• Wechsler Individualized Achievement Test, Third Edition (WIAT-III) – The WIAT-III measures current academic achievement across several major ability areas. Results of the WIAT-III can be used to identify learning disabilities and specific skill deficits when compared to tests of overall ability (i.e., IQ testing). The WIAT-III comes in an analog or computer platform. There are 16 subtest that measure nuanced aspects of oral reading, math fluency and early reading skills, listening comprehension, oral expression, written expression, reading comprehension, and others.
    • Age Range: 4–50 years
    • Completion Time: Varies by grade level and number of subtests administered
  • Wide Range Achievement Test – 5 (WRAT-5) – The WRAT-5 measures current academic achievement across several major ability areas including reading, math, and written language. The WRAT-5 has a shorter test time, with less subtests when compared to other achievements measures, such as the WJ-III and WIAT-II. Results of the WRAT-5 can be used to identify learning disabilities and specific skill deficits when compared to test of overall ability (i.e., IQ testing). The WRAT-5 is not generally an accepted measure to qualify a child for an Individualized Education Program (IEP) in the school setting under the classification of Specific Learning Disability.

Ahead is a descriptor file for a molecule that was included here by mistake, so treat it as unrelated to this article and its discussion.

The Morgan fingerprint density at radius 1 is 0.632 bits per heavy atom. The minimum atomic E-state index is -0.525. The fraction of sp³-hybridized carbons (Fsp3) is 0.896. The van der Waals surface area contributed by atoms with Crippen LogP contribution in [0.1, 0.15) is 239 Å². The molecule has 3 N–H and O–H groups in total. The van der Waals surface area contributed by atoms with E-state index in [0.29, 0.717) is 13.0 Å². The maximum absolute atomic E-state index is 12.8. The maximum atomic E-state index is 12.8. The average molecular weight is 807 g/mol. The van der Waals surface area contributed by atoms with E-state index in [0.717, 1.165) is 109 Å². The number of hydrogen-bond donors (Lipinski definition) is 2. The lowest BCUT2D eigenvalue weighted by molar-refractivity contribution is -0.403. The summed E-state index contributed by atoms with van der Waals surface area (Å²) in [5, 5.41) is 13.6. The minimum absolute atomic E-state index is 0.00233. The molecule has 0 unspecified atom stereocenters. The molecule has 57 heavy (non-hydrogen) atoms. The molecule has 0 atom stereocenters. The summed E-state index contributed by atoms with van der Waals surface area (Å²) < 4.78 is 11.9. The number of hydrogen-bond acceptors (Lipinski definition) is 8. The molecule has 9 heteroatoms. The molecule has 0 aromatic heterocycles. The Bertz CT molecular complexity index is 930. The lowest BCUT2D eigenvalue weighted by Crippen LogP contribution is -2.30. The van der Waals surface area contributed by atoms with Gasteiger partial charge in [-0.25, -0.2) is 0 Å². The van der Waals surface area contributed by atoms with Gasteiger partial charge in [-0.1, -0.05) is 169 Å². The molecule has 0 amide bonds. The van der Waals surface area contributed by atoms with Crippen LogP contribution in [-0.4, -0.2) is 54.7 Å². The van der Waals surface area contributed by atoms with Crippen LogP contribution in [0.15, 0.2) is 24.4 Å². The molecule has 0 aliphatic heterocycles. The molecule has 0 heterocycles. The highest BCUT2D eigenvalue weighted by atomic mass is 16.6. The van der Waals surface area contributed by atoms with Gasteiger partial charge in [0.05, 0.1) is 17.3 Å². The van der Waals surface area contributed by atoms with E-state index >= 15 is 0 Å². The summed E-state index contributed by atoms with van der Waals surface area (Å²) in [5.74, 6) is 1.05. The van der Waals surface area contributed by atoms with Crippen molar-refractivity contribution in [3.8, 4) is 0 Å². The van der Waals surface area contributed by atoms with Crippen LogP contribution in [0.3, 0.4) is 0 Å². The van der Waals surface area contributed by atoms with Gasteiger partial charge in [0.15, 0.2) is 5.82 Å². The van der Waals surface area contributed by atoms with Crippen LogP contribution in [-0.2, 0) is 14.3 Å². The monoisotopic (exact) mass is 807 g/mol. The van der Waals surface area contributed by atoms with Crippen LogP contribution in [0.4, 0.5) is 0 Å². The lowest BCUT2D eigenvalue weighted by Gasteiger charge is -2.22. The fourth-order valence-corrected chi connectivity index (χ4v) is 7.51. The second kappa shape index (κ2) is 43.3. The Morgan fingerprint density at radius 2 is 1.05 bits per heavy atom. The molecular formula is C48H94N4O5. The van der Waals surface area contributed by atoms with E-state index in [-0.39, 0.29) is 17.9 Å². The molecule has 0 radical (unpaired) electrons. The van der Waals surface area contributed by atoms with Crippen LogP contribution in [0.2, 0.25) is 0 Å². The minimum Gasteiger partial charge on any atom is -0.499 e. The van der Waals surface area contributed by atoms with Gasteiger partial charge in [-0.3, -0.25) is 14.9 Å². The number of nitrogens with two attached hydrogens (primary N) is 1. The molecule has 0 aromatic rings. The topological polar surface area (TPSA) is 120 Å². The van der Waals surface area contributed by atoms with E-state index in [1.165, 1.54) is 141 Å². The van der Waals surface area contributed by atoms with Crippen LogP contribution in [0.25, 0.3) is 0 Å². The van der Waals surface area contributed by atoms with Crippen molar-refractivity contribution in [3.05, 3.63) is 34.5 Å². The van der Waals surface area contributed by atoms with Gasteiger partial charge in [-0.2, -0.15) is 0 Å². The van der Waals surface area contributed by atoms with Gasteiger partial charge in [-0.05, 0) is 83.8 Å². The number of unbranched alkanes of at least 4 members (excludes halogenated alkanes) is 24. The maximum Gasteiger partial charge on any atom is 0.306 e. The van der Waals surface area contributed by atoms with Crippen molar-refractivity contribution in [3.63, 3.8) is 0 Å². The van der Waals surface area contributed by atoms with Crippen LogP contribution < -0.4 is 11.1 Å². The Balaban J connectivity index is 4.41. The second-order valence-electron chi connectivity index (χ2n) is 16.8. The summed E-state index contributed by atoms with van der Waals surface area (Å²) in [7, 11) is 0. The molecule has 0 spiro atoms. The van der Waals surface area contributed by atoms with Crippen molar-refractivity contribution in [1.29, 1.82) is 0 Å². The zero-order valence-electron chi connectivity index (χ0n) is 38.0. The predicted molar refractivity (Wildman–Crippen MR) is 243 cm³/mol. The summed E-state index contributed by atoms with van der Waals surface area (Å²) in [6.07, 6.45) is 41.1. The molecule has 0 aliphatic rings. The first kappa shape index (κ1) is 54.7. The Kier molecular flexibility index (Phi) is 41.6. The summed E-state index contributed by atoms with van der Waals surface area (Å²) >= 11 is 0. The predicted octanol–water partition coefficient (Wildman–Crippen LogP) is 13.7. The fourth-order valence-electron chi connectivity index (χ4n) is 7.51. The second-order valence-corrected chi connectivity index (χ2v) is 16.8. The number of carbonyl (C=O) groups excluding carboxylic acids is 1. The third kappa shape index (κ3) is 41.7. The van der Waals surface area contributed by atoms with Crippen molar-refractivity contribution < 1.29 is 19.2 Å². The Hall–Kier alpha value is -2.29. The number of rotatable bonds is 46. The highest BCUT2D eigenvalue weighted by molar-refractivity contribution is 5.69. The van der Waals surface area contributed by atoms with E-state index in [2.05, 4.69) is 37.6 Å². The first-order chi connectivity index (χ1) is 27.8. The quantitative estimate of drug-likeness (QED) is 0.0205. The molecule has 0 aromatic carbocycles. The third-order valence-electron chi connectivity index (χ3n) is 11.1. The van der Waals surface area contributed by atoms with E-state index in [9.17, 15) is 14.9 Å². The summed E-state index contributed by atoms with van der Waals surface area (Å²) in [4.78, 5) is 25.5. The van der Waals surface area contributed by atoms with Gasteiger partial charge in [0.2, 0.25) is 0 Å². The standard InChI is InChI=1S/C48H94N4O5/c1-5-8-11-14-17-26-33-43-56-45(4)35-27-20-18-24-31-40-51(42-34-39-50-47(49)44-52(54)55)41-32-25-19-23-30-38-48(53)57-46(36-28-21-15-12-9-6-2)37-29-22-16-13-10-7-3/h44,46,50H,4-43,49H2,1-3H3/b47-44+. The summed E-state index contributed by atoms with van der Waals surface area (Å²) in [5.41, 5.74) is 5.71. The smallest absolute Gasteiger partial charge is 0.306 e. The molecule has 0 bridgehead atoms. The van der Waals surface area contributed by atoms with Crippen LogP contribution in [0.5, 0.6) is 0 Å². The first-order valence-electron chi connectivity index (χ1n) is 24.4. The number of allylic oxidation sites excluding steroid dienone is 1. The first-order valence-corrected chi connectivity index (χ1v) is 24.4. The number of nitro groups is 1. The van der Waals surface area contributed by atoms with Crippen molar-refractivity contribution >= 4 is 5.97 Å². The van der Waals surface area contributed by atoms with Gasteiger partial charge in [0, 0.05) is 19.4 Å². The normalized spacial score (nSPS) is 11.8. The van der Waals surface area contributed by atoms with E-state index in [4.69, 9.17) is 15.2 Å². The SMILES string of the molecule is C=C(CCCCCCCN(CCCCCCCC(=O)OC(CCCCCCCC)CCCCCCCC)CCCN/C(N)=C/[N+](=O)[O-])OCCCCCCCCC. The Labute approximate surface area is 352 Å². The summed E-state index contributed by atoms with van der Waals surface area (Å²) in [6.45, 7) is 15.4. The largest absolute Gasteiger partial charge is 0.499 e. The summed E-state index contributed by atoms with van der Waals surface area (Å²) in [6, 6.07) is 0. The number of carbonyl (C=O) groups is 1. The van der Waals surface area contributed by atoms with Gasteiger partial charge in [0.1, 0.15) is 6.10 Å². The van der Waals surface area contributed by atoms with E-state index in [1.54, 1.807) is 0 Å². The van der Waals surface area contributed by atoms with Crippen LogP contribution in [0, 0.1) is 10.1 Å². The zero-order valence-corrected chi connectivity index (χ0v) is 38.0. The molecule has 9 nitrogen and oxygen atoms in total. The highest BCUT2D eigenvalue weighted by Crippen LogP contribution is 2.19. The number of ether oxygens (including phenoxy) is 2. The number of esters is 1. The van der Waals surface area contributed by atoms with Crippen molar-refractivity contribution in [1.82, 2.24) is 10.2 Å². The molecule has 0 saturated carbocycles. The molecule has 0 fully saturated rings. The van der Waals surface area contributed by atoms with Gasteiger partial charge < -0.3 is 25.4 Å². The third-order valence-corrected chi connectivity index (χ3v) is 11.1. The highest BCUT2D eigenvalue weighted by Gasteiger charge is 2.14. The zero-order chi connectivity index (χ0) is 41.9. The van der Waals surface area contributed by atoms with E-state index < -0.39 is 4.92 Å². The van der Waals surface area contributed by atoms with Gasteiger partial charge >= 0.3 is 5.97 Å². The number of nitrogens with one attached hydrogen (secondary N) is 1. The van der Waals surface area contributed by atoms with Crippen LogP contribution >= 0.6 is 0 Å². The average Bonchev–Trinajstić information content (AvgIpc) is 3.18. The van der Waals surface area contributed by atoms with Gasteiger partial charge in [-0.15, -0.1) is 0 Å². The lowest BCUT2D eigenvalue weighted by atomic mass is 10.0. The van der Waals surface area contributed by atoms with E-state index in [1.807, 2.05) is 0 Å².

• Age Range: 5 years–adulthood
    • Completion Time: 15-25 minutes (ages 5–7); 35–45 minutes (ages 8 and up)

Socio-Emotional/Behavioral Tests

Behavioral checklists examine overt behaviors that may interfere with daily living, emotional development, academics, and/or everyday relationships. Behavior checklists typically indicate how a child is functioning compared to same-aged peers. For example, a child with ADHD may show elevated levels of inattention on a behavioral measure when compared to neurotypical, same-age peers. Often, more than one informant is asked to complete these checklists such as a parent, teacher, and sometimes the child. Common assessments used to examine behaviors include:
  • Conners Comprehensive Behavior Rating Scales (CBRS) – The CBRS is an assessment that obtains a rater’s perceptions about a wide range of childhood behaviors. The CBRS may aid in investigating an assortment of childhood disorders and problem behaviors, which can be helpful with diagnosis and treatment. Higher scores mean more symptom presence, or more difficulty in the respective area, typically with resulting impairment in functioning.
    • Age Range: 6–18 years
    • Completion Time: 20 minutes